How Restaurants In Italy Usually Serve Salads

When you think of an Italian salad, what comes to mind? Maybe antipasti with salami, mozzarella, and artichoke, or a bowl of mixed field greens topped with Italian dressing? While you may see these types of salads on the menu at Italian American restaurants in the U.S., Italians from Italy have different ideas about what constitutes a good salad.

For instance, while antipasto is full of ingredients Italians regularly eat, the dish itself isn't consumed in quite the same way in Italy. Antipasto in the motherland is usually eaten as an appetizer, and is meant to get you excited for the meal, not to fill you up, notes Cucina Toscana. In fact, as explained by The Spruce Eats, the word antipasto refers to a single appetizer dish, like olives, while antipasti (the plural form of the word) describes an entire course, often made up of multiple dishes.

When Italians do eat salad, it's usually as part of contorni, the side dishes served with the main courses, according to Bertolli. And while they do hold some similarities to the Italian American versions, salads served in authentic Italian restaurants differ in one key way.

Italians use a simple dressing

You can tell if you're eating a delectable Italian salad because the ingredients will be incredibly fresh. As is often the case for this cuisine, choosing seasonal ingredients is one of the crucial Italian produce tips you should know. And since Italian salads usually involve the most delicious veggies available, why smother them in overwhelming dressings? According to Fodor's Travel, most restaurants in Italy don't serve any dressing on salad at all, although as new cuisines are starting to be introduced, you may see options like Caesar salads on the menu.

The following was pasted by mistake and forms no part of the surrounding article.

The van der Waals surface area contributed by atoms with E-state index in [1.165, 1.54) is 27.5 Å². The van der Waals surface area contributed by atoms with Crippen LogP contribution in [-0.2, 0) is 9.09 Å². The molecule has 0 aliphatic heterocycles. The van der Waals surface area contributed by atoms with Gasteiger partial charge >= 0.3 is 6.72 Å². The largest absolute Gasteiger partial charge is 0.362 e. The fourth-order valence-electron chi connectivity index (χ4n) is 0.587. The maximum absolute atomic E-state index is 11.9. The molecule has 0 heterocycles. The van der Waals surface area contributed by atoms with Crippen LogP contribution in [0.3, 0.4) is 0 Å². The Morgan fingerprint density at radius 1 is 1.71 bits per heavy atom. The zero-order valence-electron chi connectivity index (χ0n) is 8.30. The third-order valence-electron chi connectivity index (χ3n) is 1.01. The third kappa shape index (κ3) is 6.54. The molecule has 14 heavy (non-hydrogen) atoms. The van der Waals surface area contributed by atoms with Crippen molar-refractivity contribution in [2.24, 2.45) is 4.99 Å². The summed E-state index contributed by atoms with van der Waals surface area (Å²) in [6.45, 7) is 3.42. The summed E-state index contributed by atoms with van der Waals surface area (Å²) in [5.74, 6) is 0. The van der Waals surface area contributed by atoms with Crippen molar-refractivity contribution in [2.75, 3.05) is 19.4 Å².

Traditional Italian salads come simply with extra virgin olive oil, vinegar, and salt. But not just any of these condiments will do, says La Cucina Italiana; quality olive oil and white or red wine vinegar are the standards, as they won't overpower the flavor of the vegetables. If you order a salad in a typical Italian restaurant, Why Italians explains that it won't usually arrive dressed, but the ingredients will be there on the table for you to dress it yourself.

As for Italian dressing, Fodor's Travel shares that it's not actually used in Italy. Bottled Italian dressings in America are usually chock-full of extra ingredients like garlic, sugar, parmesan, and peppercorns in addition to oil and vinegar, making them too complicated for classic Italian tastes (via Culture Discovery). So if you'd like to eat salad like an Italian, stick to the basics — just make sure they're all quality ingredients.